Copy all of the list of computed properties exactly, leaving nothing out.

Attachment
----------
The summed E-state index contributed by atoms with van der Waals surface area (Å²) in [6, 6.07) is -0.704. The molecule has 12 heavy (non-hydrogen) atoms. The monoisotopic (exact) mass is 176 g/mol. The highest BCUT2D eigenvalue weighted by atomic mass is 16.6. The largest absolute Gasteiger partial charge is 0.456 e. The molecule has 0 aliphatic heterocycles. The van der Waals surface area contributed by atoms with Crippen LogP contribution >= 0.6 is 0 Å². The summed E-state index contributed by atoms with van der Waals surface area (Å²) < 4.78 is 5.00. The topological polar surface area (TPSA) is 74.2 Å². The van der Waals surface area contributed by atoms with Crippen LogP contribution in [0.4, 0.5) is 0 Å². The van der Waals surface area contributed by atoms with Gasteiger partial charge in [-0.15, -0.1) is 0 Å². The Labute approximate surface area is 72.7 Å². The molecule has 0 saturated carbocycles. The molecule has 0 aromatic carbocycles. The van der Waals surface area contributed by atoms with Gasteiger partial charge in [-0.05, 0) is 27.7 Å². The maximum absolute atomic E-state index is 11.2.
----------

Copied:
The summed E-state index contributed by atoms with van der Waals surface area (Å²) in [6, 6.07) is -0.704. The molecule has 12 heavy (non-hydrogen) atoms. The monoisotopic (exact) mass is 176 g/mol. The highest BCUT2D eigenvalue weighted by atomic mass is 16.6. The largest absolute Gasteiger partial charge is 0.456 e. The molecule has 0 aliphatic heterocycles. The van der Waals surface area contributed by atoms with Crippen LogP contribution >= 0.6 is 0 Å². The summed E-state index contributed by atoms with van der Waals surface area (Å²) < 4.78 is 5.00. The topological polar surface area (TPSA) is 74.2 Å². The van der Waals surface area contributed by atoms with Crippen LogP contribution in [0.4, 0.5) is 0 Å². The van der Waals surface area contributed by atoms with Gasteiger partial charge in [-0.15, -0.1) is 0 Å². The Labute approximate surface area is 72.7 Å². The molecule has 0 saturated carbocycles. The molecule has 0 aromatic carbocycles. The van der Waals surface area contributed by atoms with Gasteiger partial charge in [-0.05, 0) is 27.7 Å². The maximum absolute atomic E-state index is 11.2.